TORONTO – Prison guards were shocked and confused by management directives against entering the cell of a teenager as long as she appeared to be breathing, a front-line supervisor testified Thursday.
Just a few weeks before Ashley Smith choked to death in October 2007, Travis McDonald said a regional trainer told guards they were going into her segregation cell too often.
“If she’s breathing, what are you going in there for?” McDonald said the trainer, Ken Allen, told those in attendance.
“Most of the group was shocked. Shocked and confused, really. I just couldn’t believe it.”
The inquest into Smith’s death has heard how the 19-year-old frequently tied ligatures around her neck, often turning blue or purple in the process.
McDonald told the hearing Smith even threatened to kill herself on his watch, something that left him feeling stressed and helpless.
“Nothing was being done about this continuous ligature use.”
The supervisor at the Grand Valley Institution in Kitchener, Ont., fought back tears as he testified at his distress at learning Smith had succeeded in choking herself to death.
“I was distraught to say the least. I could barely string two words together to make a sentence.”
The inquest heard that senior management became increasingly critical of how front-line correctional officers dealt with the troubled teenager.
In early September 2007, guards intervened when they discovered Smith with a ligature tied tightly around her neck.
Several weeks later, McDonald said, deputy warden Joanna Pauline called him on the carpet.
Guards had intervened too quickly, and as long as Smith was breathing, McDonald said he was told, officers were not to go into her segregation cell.
McDonald said he didn’t question Pauline.
“She’s my supervisor. She’s my deputy warden,” McDonald said.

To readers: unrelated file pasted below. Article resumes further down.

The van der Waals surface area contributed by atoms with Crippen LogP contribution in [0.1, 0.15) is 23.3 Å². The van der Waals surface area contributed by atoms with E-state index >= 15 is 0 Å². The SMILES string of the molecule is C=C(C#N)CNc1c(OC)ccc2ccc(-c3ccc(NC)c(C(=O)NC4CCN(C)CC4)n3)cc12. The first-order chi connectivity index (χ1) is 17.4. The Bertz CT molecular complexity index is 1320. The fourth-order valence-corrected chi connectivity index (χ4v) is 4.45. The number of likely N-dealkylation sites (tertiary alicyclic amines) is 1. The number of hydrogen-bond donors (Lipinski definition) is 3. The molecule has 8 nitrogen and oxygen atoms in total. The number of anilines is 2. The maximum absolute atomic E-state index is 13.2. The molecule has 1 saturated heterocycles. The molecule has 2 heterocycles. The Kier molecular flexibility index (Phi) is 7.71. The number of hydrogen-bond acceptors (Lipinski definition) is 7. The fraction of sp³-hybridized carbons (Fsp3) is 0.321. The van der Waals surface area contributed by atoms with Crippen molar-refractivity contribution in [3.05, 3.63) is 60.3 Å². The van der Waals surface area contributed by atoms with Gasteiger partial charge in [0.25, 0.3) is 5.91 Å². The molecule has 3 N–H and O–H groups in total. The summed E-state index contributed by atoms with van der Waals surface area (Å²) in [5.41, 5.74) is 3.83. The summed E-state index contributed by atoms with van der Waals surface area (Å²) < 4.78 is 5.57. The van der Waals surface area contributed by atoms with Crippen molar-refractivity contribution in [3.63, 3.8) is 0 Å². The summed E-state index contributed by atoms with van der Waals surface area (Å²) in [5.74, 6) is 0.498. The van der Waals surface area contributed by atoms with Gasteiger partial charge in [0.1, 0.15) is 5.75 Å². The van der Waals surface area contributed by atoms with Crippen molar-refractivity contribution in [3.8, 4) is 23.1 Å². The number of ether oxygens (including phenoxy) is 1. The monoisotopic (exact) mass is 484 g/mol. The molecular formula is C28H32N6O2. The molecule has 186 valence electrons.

“I took it at face value that she knew what she was talking about, so I didn’t question it.”
Smith’s “management plan” — drawn up by senior managers without front-line input — called for the development of an “immediate action plan” to preserve her life, the inquest heard.
“It didn’t make sense to me … because it was asking us to pre-plan the use of force, which was against policy,” McDonald testified.
“I felt that if we needed to go in, we would go in.”
Smith spent two stints at Grand Valley — in the spring of 2007 and again that fall.
The inquest has heard how guards, who frequently intervened to save her, were initially praised for doing so.
But even then, senior management seemed to find fault with how front-line officers were dealing with the troubled and troublesome teen.
“It seemed to be that we never got it right,” McDonald said. “We always seemed to be criticized.”
McDonald said he had little direct contact with Smith, of Moncton, N.B., but he recalled one conversation before her first transfer out of Grand Valley.
They talked about her going to a different prison where she could start afresh as a “new person,” he said.
“She gave a devilish type of giggle,” McDonald said.
McDonald and three front-line officers were charged with criminal negligence causing Smith’s death and fired.
The charges were dropped after the Crown discovered Correctional Service Canada failed to disclose critical material about the orders the accused were given.
Two years after Smith died, Corrections compensated and reinstated McDonald.